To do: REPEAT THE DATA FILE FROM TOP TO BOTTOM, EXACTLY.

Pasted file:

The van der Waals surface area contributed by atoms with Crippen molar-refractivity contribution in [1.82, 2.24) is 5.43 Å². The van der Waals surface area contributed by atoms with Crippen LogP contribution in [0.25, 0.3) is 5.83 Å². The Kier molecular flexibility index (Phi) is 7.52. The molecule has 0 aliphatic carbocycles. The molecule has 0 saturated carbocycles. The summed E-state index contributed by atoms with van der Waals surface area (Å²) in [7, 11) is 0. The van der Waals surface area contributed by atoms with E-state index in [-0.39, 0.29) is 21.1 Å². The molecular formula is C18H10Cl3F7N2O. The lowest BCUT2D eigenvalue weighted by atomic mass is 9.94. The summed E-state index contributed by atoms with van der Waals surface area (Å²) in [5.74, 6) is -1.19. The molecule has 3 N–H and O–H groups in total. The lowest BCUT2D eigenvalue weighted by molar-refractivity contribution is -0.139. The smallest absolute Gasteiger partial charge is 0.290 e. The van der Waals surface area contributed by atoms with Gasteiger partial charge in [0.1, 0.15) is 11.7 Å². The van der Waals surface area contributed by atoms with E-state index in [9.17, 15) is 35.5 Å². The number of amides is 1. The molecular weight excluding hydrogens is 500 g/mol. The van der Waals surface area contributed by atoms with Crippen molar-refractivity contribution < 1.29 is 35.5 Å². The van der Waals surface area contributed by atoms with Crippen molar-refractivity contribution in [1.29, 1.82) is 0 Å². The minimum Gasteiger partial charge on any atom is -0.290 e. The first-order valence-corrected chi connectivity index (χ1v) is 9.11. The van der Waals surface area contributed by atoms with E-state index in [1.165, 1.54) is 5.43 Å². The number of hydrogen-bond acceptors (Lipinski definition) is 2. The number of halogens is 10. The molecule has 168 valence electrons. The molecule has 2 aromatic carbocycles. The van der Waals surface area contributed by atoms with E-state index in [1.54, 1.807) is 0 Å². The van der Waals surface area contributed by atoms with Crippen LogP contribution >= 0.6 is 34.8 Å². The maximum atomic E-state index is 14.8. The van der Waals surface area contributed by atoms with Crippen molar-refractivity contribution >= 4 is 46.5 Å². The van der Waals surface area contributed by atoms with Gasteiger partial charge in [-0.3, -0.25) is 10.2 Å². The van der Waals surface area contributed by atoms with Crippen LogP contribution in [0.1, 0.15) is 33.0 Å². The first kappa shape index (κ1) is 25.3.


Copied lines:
The van der Waals surface area contributed by atoms with Crippen molar-refractivity contribution in [1.82, 2.24) is 5.43 Å². The van der Waals surface area contributed by atoms with Crippen LogP contribution in [0.25, 0.3) is 5.83 Å². The Kier molecular flexibility index (Phi) is 7.52. The molecule has 0 aliphatic carbocycles. The molecule has 0 saturated carbocycles. The summed E-state index contributed by atoms with van der Waals surface area (Å²) in [7, 11) is 0. The van der Waals surface area contributed by atoms with E-state index in [-0.39, 0.29) is 21.1 Å². The molecular formula is C18H10Cl3F7N2O. The lowest BCUT2D eigenvalue weighted by atomic mass is 9.94. The summed E-state index contributed by atoms with van der Waals surface area (Å²) in [5.74, 6) is -1.19. The molecule has 3 N–H and O–H groups in total. The lowest BCUT2D eigenvalue weighted by molar-refractivity contribution is -0.139. The smallest absolute Gasteiger partial charge is 0.290 e. The van der Waals surface area contributed by atoms with Gasteiger partial charge in [0.1, 0.15) is 11.7 Å². The van der Waals surface area contributed by atoms with E-state index in [9.17, 15) is 35.5 Å². The number of amides is 1. The molecular weight excluding hydrogens is 500 g/mol. The van der Waals surface area contributed by atoms with Crippen molar-refractivity contribution < 1.29 is 35.5 Å². The van der Waals surface area contributed by atoms with Crippen molar-refractivity contribution in [1.29, 1.82) is 0 Å². The minimum Gasteiger partial charge on any atom is -0.290 e. The first-order valence-corrected chi connectivity index (χ1v) is 9.11. The van der Waals surface area contributed by atoms with E-state index in [1.165, 1.54) is 5.43 Å². The number of hydrogen-bond acceptors (Lipinski definition) is 2. The number of halogens is 10. The molecule has 168 valence electrons. The molecule has 2 aromatic carbocycles. The van der Waals surface area contributed by atoms with E-state index in [1.54, 1.807) is 0 Å². The van der Waals surface area contributed by atoms with Crippen LogP contribution >= 0.6 is 34.8 Å². The maximum atomic E-state index is 14.8. The van der Waals surface area contributed by atoms with Crippen molar-refractivity contribution >= 4 is 46.5 Å². The van der Waals surface area contributed by atoms with Gasteiger partial charge in [-0.3, -0.25) is 10.2 Å². The van der Waals surface area contributed by atoms with Crippen LogP contribution in [0.1, 0.15) is 33.0 Å². The first kappa shape index (κ1) is 25.3.